VERNON, Conn. — UConn guard James Bouknight was accepted Monday into a probation program designed to leave him without a criminal record in connection with a September traffic accident.
The freshman, who was charged with evading responsibility, interfering with police, driving without a license and driving too fast for conditions, was approved by a Connecticut Superior Court judge for admission into the state’s accelerated rehabilitation program for first-time offenders.
Police say Bouknight smelled of alcohol and fled from an officer after driving another student’s car into a road sign near campus early in the morning of Sept. 27.
Under the terms of his probation, the 19-year-old from New York City must stay out of trouble for a year and pay the car’s owner for the damage to the vehicle.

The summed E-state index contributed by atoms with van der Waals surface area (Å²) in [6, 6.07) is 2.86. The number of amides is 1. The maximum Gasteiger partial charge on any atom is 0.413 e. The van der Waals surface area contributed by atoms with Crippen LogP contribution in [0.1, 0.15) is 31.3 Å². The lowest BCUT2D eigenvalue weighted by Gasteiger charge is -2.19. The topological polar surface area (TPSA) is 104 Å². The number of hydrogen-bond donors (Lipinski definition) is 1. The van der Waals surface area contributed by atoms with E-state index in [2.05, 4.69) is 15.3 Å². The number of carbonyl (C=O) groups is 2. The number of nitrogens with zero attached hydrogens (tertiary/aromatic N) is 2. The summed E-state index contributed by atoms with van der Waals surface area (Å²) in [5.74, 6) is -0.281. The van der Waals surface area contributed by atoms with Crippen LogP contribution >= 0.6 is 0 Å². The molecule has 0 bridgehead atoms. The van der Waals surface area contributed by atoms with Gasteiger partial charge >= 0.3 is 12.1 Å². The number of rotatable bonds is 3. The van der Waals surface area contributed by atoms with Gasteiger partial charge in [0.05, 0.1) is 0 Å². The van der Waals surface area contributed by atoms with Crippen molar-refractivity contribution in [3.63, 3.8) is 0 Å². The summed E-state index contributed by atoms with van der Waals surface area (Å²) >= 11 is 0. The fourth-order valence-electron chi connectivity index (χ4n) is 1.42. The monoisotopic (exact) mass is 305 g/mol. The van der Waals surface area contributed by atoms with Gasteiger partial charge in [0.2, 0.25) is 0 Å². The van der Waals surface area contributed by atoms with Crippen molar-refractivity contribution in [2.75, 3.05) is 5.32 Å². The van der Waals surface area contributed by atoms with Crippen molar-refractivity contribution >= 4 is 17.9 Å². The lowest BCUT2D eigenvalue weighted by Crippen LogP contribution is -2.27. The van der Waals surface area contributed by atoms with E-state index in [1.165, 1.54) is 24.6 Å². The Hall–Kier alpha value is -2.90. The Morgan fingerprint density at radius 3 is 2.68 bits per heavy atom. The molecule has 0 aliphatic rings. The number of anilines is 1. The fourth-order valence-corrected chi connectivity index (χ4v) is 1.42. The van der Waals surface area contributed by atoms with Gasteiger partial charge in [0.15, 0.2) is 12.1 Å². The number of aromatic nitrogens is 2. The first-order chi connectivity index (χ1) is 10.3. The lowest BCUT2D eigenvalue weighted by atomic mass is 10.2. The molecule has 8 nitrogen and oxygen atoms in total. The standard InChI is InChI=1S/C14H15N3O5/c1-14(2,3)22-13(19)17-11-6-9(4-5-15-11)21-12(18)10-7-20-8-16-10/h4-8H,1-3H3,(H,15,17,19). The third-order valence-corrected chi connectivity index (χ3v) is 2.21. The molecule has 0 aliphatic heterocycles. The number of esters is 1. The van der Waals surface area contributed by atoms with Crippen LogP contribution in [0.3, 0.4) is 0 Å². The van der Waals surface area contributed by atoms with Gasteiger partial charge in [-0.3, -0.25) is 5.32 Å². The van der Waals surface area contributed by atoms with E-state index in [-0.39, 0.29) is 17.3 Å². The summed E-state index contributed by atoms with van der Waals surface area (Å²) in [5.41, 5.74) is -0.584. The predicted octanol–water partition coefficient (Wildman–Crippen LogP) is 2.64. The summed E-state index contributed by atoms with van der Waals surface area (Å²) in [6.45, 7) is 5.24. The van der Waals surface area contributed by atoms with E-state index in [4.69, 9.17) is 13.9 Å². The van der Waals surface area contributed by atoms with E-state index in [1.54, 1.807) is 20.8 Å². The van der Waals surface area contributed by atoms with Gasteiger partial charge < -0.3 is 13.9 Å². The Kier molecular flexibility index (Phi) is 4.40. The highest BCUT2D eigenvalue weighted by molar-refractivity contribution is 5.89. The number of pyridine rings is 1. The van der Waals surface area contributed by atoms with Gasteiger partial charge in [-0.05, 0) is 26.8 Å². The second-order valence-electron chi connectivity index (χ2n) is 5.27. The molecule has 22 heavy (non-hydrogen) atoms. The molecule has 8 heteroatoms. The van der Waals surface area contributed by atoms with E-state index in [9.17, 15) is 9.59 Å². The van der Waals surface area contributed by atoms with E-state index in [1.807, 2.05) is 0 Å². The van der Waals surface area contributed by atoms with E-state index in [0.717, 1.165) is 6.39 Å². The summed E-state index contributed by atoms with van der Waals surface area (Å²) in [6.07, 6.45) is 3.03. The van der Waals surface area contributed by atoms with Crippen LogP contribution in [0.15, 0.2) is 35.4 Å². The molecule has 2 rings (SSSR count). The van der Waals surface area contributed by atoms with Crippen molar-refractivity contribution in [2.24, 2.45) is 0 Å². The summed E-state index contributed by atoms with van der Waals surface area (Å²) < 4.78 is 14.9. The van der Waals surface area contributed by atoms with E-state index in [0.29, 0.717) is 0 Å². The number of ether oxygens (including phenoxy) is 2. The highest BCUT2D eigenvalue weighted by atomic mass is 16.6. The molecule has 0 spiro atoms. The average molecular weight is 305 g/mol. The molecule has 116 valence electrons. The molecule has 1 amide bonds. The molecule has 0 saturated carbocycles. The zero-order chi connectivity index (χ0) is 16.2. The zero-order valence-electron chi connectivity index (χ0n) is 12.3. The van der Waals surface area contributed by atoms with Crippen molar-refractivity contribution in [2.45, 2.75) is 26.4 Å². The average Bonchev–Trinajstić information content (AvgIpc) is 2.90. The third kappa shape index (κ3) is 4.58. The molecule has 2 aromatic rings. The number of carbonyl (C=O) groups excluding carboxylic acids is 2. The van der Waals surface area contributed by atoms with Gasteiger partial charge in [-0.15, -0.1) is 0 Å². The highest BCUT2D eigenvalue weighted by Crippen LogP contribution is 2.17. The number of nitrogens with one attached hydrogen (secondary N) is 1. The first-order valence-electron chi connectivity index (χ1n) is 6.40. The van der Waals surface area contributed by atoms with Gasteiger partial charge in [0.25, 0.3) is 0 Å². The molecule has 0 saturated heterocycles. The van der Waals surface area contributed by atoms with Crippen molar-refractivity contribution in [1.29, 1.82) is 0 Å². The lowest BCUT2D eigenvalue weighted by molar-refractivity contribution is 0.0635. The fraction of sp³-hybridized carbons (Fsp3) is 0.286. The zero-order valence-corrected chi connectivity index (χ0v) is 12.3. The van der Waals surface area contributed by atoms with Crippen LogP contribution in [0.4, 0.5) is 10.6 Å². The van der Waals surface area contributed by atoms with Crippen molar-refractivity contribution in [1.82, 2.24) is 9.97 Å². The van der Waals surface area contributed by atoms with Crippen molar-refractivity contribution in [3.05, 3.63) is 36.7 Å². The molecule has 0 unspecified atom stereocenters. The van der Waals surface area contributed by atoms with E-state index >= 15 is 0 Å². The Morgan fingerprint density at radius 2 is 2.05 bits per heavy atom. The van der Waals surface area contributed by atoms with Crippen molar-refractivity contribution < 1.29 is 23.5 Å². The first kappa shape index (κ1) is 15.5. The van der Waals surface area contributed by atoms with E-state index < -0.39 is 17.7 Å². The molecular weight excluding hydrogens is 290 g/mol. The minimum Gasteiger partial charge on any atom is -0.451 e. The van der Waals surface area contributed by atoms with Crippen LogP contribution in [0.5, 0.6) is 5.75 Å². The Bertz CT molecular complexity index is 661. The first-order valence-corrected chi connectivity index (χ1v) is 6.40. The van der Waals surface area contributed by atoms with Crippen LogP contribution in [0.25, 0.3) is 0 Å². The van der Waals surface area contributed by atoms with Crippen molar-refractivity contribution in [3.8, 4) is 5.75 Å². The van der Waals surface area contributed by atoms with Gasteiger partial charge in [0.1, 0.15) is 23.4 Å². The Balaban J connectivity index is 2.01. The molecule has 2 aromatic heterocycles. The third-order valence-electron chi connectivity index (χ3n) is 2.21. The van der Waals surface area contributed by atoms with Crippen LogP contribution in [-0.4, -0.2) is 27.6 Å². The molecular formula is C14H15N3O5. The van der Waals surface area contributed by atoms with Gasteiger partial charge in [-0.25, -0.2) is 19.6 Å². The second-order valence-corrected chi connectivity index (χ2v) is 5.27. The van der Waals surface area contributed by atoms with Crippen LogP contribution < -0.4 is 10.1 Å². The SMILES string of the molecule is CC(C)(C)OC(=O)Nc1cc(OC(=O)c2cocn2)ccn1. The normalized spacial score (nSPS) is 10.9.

“I made a terrible mistake,” Bouknight told Judge Hope Seeley. “I would like to apologize to my family, my coaches and my team.”
The car’s owner initially told police that about 20 people were in her apartment the night of the accident and her keys had been taken from a counter without permission.
She amended her statement Oct. 13 to say she had been drunk, does not remember giving Bouknight permission to drive the car but did not want to pursue theft charges.
Her family submitted a letter to the court saying it supported accelerated rehabilitation for Bouknight.
Bouknight turned himself in to police Oct. 3 and gave a statement acknowledging responsibility for the crash and saying he had been given permission to drive the car.
The 6-foot-4 guard served a three-game suspension and is expected to play Thursday when UConn (2-1) faces Buffalo in the Charleston Classic.
Outside the courtroom, Bouknight apologized and told reporters he’s learning to be “the student, best athlete, best citizen I can be.”